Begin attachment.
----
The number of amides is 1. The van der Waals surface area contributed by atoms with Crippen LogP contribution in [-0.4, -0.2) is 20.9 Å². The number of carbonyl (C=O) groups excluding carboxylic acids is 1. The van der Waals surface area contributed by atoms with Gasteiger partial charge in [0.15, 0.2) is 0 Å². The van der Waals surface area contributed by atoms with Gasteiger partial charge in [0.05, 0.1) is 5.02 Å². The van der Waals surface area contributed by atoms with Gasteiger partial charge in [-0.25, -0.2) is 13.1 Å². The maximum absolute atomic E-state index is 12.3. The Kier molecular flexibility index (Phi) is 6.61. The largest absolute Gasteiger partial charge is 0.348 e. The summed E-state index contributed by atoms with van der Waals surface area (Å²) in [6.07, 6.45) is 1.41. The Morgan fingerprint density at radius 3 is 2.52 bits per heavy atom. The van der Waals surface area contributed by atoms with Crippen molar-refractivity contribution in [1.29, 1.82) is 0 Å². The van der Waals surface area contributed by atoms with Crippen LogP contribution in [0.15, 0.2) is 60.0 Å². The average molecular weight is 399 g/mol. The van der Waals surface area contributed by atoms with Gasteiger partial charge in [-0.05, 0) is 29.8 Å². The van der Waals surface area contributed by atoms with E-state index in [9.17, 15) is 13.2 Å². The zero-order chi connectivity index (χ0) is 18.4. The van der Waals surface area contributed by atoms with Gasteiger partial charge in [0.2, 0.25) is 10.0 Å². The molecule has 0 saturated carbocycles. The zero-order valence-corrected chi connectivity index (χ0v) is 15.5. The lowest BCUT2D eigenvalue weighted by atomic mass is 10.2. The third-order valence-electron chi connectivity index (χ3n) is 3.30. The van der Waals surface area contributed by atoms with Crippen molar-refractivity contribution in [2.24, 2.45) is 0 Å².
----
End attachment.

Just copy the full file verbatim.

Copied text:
The number of amides is 1. The van der Waals surface area contributed by atoms with Crippen LogP contribution in [-0.4, -0.2) is 20.9 Å². The number of carbonyl (C=O) groups excluding carboxylic acids is 1. The van der Waals surface area contributed by atoms with Gasteiger partial charge in [0.15, 0.2) is 0 Å². The van der Waals surface area contributed by atoms with Gasteiger partial charge in [0.05, 0.1) is 5.02 Å². The van der Waals surface area contributed by atoms with Gasteiger partial charge in [-0.25, -0.2) is 13.1 Å². The maximum absolute atomic E-state index is 12.3. The Kier molecular flexibility index (Phi) is 6.61. The largest absolute Gasteiger partial charge is 0.348 e. The summed E-state index contributed by atoms with van der Waals surface area (Å²) in [6.07, 6.45) is 1.41. The Morgan fingerprint density at radius 3 is 2.52 bits per heavy atom. The van der Waals surface area contributed by atoms with Crippen molar-refractivity contribution in [1.29, 1.82) is 0 Å². The van der Waals surface area contributed by atoms with Crippen LogP contribution in [0.15, 0.2) is 60.0 Å². The average molecular weight is 399 g/mol. The van der Waals surface area contributed by atoms with Gasteiger partial charge in [-0.05, 0) is 29.8 Å². The van der Waals surface area contributed by atoms with E-state index in [9.17, 15) is 13.2 Å². The zero-order chi connectivity index (χ0) is 18.4. The van der Waals surface area contributed by atoms with Gasteiger partial charge in [0.2, 0.25) is 10.0 Å². The molecule has 0 saturated carbocycles. The zero-order valence-corrected chi connectivity index (χ0v) is 15.5. The lowest BCUT2D eigenvalue weighted by atomic mass is 10.2. The third-order valence-electron chi connectivity index (χ3n) is 3.30. The van der Waals surface area contributed by atoms with Crippen molar-refractivity contribution in [2.24, 2.45) is 0 Å².